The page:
^Evans, J. A. S., The Age of Justinian: the circumstances of imperial power. pp. 93–94
^John Henry Merryman and Rogelio Pérez-Perdomo, The Civil Law Tradition: An Introduction to the Legal Systems of Europe and Latin America, 3rd ed. (Stanford: Stanford University Press, 2007), pp. 9–11.
^Moorhead (1994), pp. 21–22, with a reference to Procopius, Secret History 8.3.
^This post seems to have been titular; there is no evidence that Justinian had any military experience. See A.D. Lee, "The Empire at War", in Michael Maas (ed.), The Cambridge Companion to the Age of Justinian (Cambridge 2005), pp. 113–133 (pp. 113–114).
^For an account of Justinian's wars, see Moorhead (1994), pp. 22–24, 63–98, and 101–9.
^See A. D. Lee, "The Empire at War", in Michael Maas (ed.), The Cambridge Companion to the Age of Justinian (Cambridge 2005), pp. 113–33 (pp. 113–14). For Justinian's own views, see the texts of Codex Iustinianus 1.27.1 and Novellae 8.10.2 and 30.11.2.
^Justinian himself took the field only once, during a campaign against the Huns in 559, when he was already an old man. This enterprise was largely symbolic and although no battle was fought, the emperor held a triumphal entry in the capital afterwards. (See Browning, R. Justinian and Theodora. London 1971, 193.)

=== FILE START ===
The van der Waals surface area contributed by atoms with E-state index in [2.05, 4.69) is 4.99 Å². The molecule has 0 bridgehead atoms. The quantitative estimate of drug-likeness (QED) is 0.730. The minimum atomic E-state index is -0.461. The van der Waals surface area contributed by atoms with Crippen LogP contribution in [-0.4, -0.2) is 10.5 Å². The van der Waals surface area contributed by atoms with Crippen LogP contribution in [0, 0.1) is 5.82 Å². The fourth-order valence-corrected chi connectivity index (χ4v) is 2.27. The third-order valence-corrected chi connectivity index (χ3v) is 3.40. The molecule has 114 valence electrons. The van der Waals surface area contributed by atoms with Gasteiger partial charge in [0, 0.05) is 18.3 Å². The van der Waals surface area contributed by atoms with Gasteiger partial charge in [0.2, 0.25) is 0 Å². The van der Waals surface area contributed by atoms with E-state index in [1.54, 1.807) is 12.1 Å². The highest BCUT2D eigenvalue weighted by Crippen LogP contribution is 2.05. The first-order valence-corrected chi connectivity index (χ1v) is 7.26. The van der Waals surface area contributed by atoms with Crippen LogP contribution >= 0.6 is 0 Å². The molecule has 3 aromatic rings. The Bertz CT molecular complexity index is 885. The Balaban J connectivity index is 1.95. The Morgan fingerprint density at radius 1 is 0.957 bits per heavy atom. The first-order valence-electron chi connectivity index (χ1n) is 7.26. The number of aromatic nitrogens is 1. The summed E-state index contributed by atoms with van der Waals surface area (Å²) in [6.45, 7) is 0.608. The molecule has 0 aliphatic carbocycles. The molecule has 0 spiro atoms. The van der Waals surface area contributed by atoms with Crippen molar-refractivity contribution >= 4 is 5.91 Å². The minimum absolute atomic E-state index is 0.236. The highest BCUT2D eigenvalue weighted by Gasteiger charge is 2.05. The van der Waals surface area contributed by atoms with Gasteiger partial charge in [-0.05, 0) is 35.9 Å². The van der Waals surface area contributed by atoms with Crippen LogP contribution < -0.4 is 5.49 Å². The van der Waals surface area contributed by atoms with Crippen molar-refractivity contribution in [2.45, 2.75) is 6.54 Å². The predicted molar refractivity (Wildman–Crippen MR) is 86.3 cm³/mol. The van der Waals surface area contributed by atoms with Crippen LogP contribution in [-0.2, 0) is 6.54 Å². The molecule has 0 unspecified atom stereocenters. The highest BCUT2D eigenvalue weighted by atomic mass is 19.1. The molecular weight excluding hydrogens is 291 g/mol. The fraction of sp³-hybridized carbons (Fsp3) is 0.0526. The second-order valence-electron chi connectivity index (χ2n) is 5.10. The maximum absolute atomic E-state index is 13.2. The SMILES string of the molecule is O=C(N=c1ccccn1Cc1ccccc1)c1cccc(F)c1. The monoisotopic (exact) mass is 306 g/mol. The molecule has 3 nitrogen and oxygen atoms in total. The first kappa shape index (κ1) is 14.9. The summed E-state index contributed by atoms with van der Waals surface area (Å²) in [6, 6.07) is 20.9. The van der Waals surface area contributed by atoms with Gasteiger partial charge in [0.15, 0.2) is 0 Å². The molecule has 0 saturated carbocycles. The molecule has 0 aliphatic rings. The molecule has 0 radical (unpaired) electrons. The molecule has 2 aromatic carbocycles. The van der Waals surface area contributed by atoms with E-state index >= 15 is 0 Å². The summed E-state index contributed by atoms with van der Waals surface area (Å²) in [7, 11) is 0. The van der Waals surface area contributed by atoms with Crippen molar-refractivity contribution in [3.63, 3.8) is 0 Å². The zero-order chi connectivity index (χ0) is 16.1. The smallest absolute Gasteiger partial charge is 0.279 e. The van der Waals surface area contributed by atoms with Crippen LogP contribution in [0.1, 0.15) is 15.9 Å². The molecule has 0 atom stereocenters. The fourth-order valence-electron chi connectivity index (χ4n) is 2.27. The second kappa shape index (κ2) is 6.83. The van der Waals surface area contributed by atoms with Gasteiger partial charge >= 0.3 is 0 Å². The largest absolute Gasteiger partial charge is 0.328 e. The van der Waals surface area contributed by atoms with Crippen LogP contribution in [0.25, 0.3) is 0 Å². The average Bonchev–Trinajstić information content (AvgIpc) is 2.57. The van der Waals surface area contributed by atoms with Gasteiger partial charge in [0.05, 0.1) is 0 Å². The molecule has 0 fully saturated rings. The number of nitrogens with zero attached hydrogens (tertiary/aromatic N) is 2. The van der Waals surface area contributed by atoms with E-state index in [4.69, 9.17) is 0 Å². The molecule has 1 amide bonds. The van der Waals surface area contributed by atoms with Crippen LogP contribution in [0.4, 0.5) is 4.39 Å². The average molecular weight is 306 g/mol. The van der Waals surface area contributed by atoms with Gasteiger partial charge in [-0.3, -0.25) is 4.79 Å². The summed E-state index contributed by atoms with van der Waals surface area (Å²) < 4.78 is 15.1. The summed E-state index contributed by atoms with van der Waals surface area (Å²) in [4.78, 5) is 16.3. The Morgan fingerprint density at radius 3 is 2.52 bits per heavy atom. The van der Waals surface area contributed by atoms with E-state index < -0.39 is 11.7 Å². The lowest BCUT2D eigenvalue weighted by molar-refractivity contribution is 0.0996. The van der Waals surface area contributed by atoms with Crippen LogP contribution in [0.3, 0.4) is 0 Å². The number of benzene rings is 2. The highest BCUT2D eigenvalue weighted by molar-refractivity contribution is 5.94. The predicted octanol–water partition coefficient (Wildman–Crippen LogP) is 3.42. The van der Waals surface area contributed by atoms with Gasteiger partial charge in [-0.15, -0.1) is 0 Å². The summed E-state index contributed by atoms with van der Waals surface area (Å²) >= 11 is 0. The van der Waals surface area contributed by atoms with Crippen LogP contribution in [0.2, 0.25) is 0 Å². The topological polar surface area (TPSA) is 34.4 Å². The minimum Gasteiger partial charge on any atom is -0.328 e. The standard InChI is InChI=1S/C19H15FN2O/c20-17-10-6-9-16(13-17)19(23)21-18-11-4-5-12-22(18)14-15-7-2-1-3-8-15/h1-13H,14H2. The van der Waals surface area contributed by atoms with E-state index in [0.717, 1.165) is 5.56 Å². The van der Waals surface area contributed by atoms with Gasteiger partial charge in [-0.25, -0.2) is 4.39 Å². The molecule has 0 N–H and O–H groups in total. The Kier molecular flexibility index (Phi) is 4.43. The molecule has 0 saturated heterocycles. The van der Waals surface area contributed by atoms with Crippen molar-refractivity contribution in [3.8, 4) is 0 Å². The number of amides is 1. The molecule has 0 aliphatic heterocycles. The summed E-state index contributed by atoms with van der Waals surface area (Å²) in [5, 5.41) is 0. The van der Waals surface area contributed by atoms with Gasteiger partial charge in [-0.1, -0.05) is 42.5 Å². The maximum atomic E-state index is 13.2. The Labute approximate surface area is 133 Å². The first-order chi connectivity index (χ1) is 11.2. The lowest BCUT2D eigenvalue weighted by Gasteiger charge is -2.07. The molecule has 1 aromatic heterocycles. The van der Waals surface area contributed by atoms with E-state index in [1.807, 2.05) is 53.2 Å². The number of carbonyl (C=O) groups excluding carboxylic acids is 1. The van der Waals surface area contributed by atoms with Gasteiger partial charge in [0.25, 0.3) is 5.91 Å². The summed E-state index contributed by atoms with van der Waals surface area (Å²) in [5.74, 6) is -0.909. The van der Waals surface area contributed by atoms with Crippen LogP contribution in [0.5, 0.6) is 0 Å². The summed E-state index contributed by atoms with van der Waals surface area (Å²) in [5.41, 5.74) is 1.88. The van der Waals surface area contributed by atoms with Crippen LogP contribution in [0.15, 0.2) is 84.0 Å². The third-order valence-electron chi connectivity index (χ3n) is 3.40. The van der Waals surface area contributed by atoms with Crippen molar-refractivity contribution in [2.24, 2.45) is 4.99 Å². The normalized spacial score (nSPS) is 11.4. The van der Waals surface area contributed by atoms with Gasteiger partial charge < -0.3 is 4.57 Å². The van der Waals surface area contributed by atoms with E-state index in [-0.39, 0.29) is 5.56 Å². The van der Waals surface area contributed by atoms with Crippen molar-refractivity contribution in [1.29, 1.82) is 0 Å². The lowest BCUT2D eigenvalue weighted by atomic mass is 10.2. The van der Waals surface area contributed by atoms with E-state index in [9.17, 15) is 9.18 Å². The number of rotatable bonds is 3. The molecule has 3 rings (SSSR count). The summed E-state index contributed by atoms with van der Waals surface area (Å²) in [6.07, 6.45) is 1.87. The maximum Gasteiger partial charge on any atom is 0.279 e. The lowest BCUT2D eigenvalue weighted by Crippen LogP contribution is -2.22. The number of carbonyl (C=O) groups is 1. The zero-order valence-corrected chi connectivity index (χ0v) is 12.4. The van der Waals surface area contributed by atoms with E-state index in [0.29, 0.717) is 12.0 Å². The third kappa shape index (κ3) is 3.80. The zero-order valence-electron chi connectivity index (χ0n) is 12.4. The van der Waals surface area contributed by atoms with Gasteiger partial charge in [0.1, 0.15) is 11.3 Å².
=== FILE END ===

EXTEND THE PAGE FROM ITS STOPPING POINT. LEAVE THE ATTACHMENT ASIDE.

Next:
^See Geoffrey Greatrex, "Byzantium and the East in the Sixth Century" in Michael Maas (ed.). Age of Justinian (2005), pp. 477–509.
^J. Norwich, Byzantium: The Early Centuries, p. 195.
^John L. Teall, "The Barbarians in Justinian's Armies", in Speculum, vol. 40, No. 2, 1965, 294–322. The total strength of the Byzantine army under Justinian is estimated at 150,000 men (J. Norwich, Byzantium: The Early Centuries, 259).
^While he glorified Justinian's achievements in his panegyric and his Wars, Procopius also wrote a hostile account, Anekdota (the so-called Secret History), in which Justinian is depicted as a cruel, venal, and incompetent ruler.